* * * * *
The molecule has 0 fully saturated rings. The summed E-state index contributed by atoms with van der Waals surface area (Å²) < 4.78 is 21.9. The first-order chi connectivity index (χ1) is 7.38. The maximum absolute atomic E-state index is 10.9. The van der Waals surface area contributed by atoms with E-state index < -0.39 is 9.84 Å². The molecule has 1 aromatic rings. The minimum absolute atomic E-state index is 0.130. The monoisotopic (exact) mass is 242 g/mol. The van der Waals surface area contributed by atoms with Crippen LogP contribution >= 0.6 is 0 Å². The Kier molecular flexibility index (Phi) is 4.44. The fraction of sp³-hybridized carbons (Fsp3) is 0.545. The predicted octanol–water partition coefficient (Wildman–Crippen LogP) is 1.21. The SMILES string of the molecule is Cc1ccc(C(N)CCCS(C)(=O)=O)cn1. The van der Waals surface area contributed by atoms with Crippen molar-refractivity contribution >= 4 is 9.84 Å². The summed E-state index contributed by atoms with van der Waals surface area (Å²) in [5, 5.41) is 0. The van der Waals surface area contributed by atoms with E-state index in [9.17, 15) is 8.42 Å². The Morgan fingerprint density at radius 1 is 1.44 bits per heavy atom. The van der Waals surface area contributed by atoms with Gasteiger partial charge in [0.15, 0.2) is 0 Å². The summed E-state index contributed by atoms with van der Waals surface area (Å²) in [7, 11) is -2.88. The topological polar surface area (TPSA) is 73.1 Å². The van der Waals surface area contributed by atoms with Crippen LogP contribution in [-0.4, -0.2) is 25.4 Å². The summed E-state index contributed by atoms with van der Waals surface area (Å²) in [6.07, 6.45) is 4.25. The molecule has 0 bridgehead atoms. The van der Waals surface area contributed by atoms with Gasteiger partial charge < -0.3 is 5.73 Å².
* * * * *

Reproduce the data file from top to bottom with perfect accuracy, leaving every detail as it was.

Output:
The molecule has 0 fully saturated rings. The summed E-state index contributed by atoms with van der Waals surface area (Å²) < 4.78 is 21.9. The first-order chi connectivity index (χ1) is 7.38. The maximum absolute atomic E-state index is 10.9. The van der Waals surface area contributed by atoms with E-state index < -0.39 is 9.84 Å². The molecule has 1 aromatic rings. The minimum absolute atomic E-state index is 0.130. The monoisotopic (exact) mass is 242 g/mol. The van der Waals surface area contributed by atoms with Crippen LogP contribution >= 0.6 is 0 Å². The Kier molecular flexibility index (Phi) is 4.44. The fraction of sp³-hybridized carbons (Fsp3) is 0.545. The predicted octanol–water partition coefficient (Wildman–Crippen LogP) is 1.21. The SMILES string of the molecule is Cc1ccc(C(N)CCCS(C)(=O)=O)cn1. The van der Waals surface area contributed by atoms with Crippen molar-refractivity contribution >= 4 is 9.84 Å². The summed E-state index contributed by atoms with van der Waals surface area (Å²) in [5, 5.41) is 0. The van der Waals surface area contributed by atoms with E-state index in [9.17, 15) is 8.42 Å². The Morgan fingerprint density at radius 1 is 1.44 bits per heavy atom. The van der Waals surface area contributed by atoms with Gasteiger partial charge in [0.15, 0.2) is 0 Å². The summed E-state index contributed by atoms with van der Waals surface area (Å²) in [7, 11) is -2.88. The topological polar surface area (TPSA) is 73.1 Å². The van der Waals surface area contributed by atoms with Crippen LogP contribution in [-0.4, -0.2) is 25.4 Å². The summed E-state index contributed by atoms with van der Waals surface area (Å²) in [6.07, 6.45) is 4.25. The molecule has 0 bridgehead atoms. The van der Waals surface area contributed by atoms with Gasteiger partial charge < -0.3 is 5.73 Å².